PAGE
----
NFL and CFL, earned championship rings north of the border as assistants and are in this year’s game after leading their teams to second-place finishes in their respective divisions. Hufnagel, 61, got into coaching as a player-coach with the Saskatchewan Roughriders in ‘87 before becoming a full-time coach the following season. But coaching was in Milanovich’s blood as a youngster as his father, Gary, was a former assistant football coach in Butler, Pa. Gary Milanovich attended Toronto’s 27-20 road win over Montreal in the East Division final Sunday but it’s not clear if he’ll be in attendance for the Grey Cup. “I thought the world of my dad,” Milanovich said. “He used to take me as a young child and we’d watch film together on that old 16-millimetre projection screen on a white bed sheet and he started to teach me the game of football. “Then I became a quarterback and his message was always about poise. His mantra to me was: Always stay even keeled. I learned the same lesson from Tony Dungy when I was fortunate to have played for him in Tampa Bay. All that stuck with me, it’s just a great environment to grow up in.” Hufnagel said no one should be surprised to see two former quarterbacks in the Grey Cup as head coaches. “It is a passing league, you have to have a real good understanding of pass offence and pass protection but don’t neglect the running game,” he said. “Usually the quarterback does have a little bit of a head start in that area.”

Trail Rec

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Remember someone special by making a donation to the Canadian Cancer Society, BC and Yukon in memory or in honour. Please let us know the name of the person you wish to remember, name and address of the next of kin, and we will send a card advising them of your gift. Also send us your name and address to receive a tax receipt.



Learn more at

To donate on-line: Greater Trail Unit/ Rossland unit c/o Canadian Cancer Society 908 Rossland Ave Trail BC V1R 3N6 For more information, please call (250) 364-0403 or toll free at 1-888-413-9911

Mothers unite Mother’s Unite Garage Sale goes at the Trail Memorial Centre gym on Saturday from 10 a.m. to 1 p.m. This indoor community garage sale brings together families in search of quality children’s items. Come on in to find gently used clothes, sports equipment, books, toys, and furniture suitable for children newborn to age 12.

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This is the fun part. Device We’ll be 1. Understand your Balance happy to help you pick from our

Your Device Balance decreases every month until the end of your term. When you want to upgrade, pay what’s left at your nearest TELUS authorized dealer.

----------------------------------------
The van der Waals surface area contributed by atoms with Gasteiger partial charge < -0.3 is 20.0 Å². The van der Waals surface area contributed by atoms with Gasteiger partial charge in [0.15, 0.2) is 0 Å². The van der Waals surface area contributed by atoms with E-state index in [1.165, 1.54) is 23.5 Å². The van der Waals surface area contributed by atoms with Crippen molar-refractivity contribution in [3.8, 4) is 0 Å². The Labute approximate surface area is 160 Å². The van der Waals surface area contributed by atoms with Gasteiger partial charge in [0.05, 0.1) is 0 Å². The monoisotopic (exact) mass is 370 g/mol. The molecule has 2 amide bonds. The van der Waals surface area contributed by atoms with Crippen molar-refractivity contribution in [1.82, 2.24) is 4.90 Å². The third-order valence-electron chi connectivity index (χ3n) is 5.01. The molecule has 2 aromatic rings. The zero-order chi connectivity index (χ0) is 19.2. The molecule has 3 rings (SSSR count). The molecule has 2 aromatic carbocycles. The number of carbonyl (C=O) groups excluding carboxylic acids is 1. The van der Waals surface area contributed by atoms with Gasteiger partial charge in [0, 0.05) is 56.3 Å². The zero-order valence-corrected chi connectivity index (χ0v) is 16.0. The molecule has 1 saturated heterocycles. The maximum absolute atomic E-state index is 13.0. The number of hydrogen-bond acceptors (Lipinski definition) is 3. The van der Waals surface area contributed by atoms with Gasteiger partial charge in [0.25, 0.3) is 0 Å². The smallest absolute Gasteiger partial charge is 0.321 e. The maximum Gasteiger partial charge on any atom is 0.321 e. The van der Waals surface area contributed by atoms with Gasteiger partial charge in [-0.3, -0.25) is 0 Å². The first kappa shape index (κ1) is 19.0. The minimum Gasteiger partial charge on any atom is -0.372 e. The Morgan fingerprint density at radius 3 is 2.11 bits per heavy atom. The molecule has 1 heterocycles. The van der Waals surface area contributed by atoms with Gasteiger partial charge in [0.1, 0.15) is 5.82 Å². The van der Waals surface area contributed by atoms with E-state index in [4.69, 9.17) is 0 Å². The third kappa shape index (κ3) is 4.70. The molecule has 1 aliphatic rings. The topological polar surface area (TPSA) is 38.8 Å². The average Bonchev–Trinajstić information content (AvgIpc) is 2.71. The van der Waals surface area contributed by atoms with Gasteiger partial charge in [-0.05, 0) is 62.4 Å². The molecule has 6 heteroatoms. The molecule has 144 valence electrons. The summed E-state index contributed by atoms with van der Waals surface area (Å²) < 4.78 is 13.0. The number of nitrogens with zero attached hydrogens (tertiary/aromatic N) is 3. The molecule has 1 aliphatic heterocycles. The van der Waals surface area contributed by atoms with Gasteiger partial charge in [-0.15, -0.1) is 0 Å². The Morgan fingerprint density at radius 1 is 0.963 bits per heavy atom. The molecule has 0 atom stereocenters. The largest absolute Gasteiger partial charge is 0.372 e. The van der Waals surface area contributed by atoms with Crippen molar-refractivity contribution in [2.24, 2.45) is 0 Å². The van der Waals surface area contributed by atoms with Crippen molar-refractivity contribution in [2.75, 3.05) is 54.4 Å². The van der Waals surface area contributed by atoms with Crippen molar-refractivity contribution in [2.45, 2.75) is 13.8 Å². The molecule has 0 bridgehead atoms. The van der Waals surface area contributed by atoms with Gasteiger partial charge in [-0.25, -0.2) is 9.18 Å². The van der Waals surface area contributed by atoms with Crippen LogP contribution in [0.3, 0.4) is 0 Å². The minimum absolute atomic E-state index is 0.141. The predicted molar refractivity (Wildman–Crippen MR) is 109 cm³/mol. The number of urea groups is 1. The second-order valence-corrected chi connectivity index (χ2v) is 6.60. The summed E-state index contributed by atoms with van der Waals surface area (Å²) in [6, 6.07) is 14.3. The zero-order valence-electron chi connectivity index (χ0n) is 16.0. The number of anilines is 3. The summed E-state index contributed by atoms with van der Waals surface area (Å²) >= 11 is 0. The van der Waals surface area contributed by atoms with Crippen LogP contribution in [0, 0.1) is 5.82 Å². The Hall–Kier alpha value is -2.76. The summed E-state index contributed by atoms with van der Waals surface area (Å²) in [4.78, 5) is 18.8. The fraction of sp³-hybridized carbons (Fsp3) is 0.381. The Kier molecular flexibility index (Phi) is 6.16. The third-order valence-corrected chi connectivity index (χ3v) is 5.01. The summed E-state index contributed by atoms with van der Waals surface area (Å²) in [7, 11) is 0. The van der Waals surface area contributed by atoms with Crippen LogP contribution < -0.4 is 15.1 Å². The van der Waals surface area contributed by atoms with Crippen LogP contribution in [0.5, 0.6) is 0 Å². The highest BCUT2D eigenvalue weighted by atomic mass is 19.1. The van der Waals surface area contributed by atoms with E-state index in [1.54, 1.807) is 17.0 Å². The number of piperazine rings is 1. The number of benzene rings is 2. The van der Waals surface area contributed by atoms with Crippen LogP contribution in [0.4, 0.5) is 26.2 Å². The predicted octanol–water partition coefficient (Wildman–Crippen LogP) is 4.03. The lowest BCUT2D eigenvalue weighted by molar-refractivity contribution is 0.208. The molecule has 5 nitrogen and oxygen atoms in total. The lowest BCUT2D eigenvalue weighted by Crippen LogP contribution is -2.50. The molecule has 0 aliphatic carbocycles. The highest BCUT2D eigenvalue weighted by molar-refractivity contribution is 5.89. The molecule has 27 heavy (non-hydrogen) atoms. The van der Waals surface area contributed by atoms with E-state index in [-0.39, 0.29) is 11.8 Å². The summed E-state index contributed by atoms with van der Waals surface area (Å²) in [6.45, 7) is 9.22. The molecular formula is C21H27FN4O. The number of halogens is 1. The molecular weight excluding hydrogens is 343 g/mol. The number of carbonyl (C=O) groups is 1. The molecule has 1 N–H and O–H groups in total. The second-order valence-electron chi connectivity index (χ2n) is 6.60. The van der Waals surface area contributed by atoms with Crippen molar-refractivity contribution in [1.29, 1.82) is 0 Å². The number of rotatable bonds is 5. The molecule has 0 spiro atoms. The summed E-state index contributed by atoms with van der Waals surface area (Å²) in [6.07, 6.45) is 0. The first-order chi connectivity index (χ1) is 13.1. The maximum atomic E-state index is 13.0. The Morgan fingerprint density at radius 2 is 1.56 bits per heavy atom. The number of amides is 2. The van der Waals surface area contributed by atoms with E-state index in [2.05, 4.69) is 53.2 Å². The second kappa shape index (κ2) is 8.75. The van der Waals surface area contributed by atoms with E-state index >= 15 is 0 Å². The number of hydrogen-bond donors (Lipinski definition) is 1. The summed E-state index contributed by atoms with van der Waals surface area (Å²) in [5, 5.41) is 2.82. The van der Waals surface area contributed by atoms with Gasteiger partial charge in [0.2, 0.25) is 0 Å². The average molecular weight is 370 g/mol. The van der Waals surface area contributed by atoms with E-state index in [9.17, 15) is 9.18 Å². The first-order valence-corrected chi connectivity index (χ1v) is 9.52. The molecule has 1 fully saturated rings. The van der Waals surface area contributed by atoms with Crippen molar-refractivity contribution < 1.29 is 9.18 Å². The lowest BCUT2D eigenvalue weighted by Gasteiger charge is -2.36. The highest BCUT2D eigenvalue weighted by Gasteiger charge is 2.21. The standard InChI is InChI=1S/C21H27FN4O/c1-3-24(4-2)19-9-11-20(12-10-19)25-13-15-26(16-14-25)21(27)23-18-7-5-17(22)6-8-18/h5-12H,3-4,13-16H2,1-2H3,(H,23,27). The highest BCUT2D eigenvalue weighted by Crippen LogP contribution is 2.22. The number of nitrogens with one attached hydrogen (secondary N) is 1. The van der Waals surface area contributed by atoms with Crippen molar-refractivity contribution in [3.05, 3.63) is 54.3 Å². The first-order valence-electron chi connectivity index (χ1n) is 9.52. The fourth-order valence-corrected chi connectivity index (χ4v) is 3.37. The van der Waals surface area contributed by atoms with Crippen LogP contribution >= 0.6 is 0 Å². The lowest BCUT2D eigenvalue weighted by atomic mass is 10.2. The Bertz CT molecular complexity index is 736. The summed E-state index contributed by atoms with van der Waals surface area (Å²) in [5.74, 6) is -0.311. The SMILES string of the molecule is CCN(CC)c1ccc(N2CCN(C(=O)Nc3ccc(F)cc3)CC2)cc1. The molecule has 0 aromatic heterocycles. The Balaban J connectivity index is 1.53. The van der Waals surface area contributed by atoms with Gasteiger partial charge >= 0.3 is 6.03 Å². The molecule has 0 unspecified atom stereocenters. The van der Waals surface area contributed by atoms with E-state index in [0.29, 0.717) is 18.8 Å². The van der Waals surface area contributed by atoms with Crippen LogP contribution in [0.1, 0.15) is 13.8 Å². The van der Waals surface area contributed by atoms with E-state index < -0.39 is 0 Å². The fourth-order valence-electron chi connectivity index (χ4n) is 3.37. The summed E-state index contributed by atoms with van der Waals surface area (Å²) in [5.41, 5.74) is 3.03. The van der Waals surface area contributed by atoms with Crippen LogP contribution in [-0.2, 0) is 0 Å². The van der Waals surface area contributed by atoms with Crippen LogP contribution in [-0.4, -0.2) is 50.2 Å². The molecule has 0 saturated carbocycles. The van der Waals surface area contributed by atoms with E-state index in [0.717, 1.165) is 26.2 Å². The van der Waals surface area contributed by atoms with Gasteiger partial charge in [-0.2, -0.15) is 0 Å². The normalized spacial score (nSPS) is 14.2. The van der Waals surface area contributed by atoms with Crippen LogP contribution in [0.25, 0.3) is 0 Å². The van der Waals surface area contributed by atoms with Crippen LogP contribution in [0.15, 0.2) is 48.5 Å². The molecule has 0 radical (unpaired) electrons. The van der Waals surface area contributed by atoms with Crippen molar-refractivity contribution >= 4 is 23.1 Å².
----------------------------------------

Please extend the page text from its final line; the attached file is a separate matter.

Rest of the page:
2. Pay it off

latest and greatest phones.

3. Get a hot new phone

Rock Island Tape Centre Ltd 1479 Bay Ave, Trail, 250-368-8288

Trail Times Friday, November 23, 2012 A17


Wait for DNA test results, then file for joint custody Mailbox

Marcy Sugar & Kathy Mitchell

That woman kept her own children away from their biological father and controls everything about her children. She doesn’t allow her daughter to take the baby out of the house without a family member accompanying her. When the baby’s mother goes to work, she takes the baby with her. We cannot get any answers from them about why they won’t allow us to be part of our new grandchild’s life. It’s been two months, and we haven’t been able to see or hold him yet. What can we do? -- Heartbroken Mamaw Dear Heartbroken: Your son has taken a DNA test, and right

founding principles of our wonderful country. -- In Favor of Tolerance and Respect Dear In Favor: Amen to that. We don’t know why it has become so difficult for people to express themselves without resorting to disdain, anger and even violence, but it’s time to stop. The holiday season is a good time to remember the idea of peace and goodwill toward your fellow citizens. Dear Annie: I would like to respond to “Single Too Long,” the 45-year-old never-married man who can’t find the “right lady” who carries no baggage. At age 55, I am one such lady and have several others as friends. We are all highly educated engineers and, being able to support ourselves, did not have to settle for just any man. However, we were not often asked out, perhaps because our intelligence was intimidating, or because we were

perceived as not being sufficiently needy. Men like to feel needed. My advice is to look within your own age group for women to date. Men seem to gravitate toward women at least 10 years their junior, which upsets

women of their own age -- who would be thrilled to date them. Second, Annie’s advice to go where the women are is spot-on. To maledeprived activities such as church and singing groups (which are always desperate for

more tenors and basses), I would add group exercise classes such as Zumba and yoga. Men are welcomed into these classes, which offer great physical benefits regardless of the dating possibilities. -Schenectady, N.Y.